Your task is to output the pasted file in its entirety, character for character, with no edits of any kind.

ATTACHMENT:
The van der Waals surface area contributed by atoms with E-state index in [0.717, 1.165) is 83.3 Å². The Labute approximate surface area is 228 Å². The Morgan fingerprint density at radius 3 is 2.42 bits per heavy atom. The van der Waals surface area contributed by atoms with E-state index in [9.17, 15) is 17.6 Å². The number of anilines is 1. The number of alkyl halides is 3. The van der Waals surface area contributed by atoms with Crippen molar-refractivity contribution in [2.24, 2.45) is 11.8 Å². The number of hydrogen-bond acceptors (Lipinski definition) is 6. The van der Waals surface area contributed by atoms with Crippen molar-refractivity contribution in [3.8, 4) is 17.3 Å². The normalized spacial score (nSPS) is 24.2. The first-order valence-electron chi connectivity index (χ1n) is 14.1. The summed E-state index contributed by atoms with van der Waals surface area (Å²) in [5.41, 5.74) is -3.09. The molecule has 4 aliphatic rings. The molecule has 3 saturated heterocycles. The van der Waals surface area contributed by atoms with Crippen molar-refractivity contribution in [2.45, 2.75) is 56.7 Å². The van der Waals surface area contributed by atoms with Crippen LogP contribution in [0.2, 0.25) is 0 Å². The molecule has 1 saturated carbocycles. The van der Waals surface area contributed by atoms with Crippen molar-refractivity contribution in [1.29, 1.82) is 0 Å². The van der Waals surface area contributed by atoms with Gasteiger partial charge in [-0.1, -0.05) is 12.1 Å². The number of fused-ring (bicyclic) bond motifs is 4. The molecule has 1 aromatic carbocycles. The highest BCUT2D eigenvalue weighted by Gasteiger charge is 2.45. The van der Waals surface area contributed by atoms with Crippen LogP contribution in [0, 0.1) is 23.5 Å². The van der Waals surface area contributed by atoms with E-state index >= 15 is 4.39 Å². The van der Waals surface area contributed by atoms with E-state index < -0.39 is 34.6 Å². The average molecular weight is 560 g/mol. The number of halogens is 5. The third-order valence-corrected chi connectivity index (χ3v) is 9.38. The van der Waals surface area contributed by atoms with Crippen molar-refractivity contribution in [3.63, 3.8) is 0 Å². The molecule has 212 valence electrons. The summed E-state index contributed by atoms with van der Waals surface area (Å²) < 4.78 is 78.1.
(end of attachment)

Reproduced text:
The van der Waals surface area contributed by atoms with E-state index in [0.717, 1.165) is 83.3 Å². The Labute approximate surface area is 228 Å². The Morgan fingerprint density at radius 3 is 2.42 bits per heavy atom. The van der Waals surface area contributed by atoms with E-state index in [9.17, 15) is 17.6 Å². The number of anilines is 1. The number of alkyl halides is 3. The van der Waals surface area contributed by atoms with Crippen molar-refractivity contribution in [2.24, 2.45) is 11.8 Å². The number of hydrogen-bond acceptors (Lipinski definition) is 6. The van der Waals surface area contributed by atoms with Crippen molar-refractivity contribution in [3.8, 4) is 17.3 Å². The normalized spacial score (nSPS) is 24.2. The first-order valence-electron chi connectivity index (χ1n) is 14.1. The summed E-state index contributed by atoms with van der Waals surface area (Å²) in [5.41, 5.74) is -3.09. The molecule has 4 aliphatic rings. The molecule has 3 saturated heterocycles. The van der Waals surface area contributed by atoms with Crippen molar-refractivity contribution in [2.45, 2.75) is 56.7 Å². The van der Waals surface area contributed by atoms with Crippen LogP contribution in [0.2, 0.25) is 0 Å². The molecule has 1 saturated carbocycles. The van der Waals surface area contributed by atoms with Crippen molar-refractivity contribution in [1.29, 1.82) is 0 Å². The van der Waals surface area contributed by atoms with Gasteiger partial charge in [-0.1, -0.05) is 12.1 Å². The number of fused-ring (bicyclic) bond motifs is 4. The molecule has 1 aromatic carbocycles. The highest BCUT2D eigenvalue weighted by Gasteiger charge is 2.45. The van der Waals surface area contributed by atoms with Crippen LogP contribution in [0, 0.1) is 23.5 Å². The van der Waals surface area contributed by atoms with E-state index >= 15 is 4.39 Å². The van der Waals surface area contributed by atoms with E-state index < -0.39 is 34.6 Å². The average molecular weight is 560 g/mol. The number of halogens is 5. The third-order valence-corrected chi connectivity index (χ3v) is 9.38. The van der Waals surface area contributed by atoms with Crippen molar-refractivity contribution in [3.63, 3.8) is 0 Å². The molecule has 212 valence electrons. The summed E-state index contributed by atoms with van der Waals surface area (Å²) < 4.78 is 78.1.